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  The NIST Manufacturing Extension Program for Kentucky

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Leadership Operating in a Lean Business Environment

In the first article of our Leadership series the question was raised, “what ‘system’ of Supervisory education have our leaders completed?” We then briefly explained the highlights of our Leadership Light and Training Within Industry modules. Artilce two provided  a deeper dive in the former  while in this article we are discussing  Training Within Industry (TWI).

Training Within Industry

Training Within Industry, TWI, is a set of “hands on” Leadership tools that give managers essential skills required to operate in a Lean business environment. By learning how to maintain positive employee relations, train others quickly and correctly, improve processes, solve problems and establish standardized work, participants gain a systematic approach to become a better Leader. Supervisors, Team Leaders, and anyone who directs the work of others needs TWI as an essential element in their development. Manufacturers around the world including the Toyota Production System rely on this proven set of Management tools to support their Supervisors.

“3 Legged StoolGraphic

The 3 modules included are Job Instruction, Job Methods and Job Relations. As with AKA’s Leadership Light Series, TWI is delivered in 4 hour blocks of time. In those workshops we looked intrinsically at the Leader to uncover areas strength and weakness when compared to thousands of other Leaders. TWI on the other hand, provides the extrinsic tools needed by Leaders. The first 4 hours of each workshop deliver:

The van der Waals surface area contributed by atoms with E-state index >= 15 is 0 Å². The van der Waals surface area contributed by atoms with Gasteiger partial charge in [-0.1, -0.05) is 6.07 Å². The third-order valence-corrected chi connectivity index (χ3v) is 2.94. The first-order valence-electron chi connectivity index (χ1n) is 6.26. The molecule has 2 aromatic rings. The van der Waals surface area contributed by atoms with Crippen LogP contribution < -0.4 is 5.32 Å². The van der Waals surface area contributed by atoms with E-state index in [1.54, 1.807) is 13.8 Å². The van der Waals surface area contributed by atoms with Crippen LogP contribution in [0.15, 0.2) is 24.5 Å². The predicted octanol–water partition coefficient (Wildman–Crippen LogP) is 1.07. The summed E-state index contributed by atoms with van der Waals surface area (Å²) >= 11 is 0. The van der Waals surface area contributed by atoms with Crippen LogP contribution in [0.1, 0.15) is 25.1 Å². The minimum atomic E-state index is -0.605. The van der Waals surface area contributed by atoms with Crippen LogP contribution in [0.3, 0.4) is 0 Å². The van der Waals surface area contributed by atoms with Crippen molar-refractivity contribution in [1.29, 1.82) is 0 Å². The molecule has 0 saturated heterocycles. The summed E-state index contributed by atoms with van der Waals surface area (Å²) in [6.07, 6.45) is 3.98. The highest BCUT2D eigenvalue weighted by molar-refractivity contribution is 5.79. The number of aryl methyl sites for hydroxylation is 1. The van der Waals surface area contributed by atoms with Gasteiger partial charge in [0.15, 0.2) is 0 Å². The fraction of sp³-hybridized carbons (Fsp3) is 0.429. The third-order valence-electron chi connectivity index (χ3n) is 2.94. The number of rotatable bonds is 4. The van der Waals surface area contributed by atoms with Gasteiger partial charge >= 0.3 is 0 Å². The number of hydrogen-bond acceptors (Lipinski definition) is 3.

• 4 Step Method
  • Standardized Format
  • Pocket Card
  • 2 Case Studies
  • Lecture and overheads with exercises to reinforce learning
  • Workbooks for each participant 
  • Ample time for discussion and interaction

Once enabled with the tools, the second 4 hours allows the participant to present to the group their assignment or project. This gives them the opportunity to apply what was learned in the workshop, share with the other Leaders and receive group feedback along with individual evaluation and coaching.

Job Instruction

The first of three modules of TWI is Job Instruction. This interactive workshop teaches participants how to conduct successful on-the-job training using the Job Instruction (JI) method.

 JI was originally developed during World War II to help quickly and effectively train manufacturing employees who had never before been in the workforce. Most recently, Job Instruction has been used by numerous companies as a key part of their Lean transformation.

Upon completion of the workshop participants will:

  • Utilize the Job Instruction method to design and deliver on-the-job training.
  • Create a Job Instruction Breakdown Sheet defining the major steps, key points and reasons for each segment of an operation.

Identify each logical segment of an operation.

“Brain Lobes Graphic

  • Identify key process points (i.e. things that might make or break the job or that might injure the worker) as well as “knack” points (i.e. things that make it easier to do the job) to help speed the learning process.
  • Communicate the reasons for performing the operation in defined ways so that the trainee understands not just the “how” but also the “why.”
  • Conduct appropriate follow-up after the initial training is complete

Not only will one discover how to create a Job Instruction but also how to instruct others properly though role playing. Knowing that people learn 3 ways, could you be suffering turnover because our managers have not yet learned how to reach everyone.

Job Methods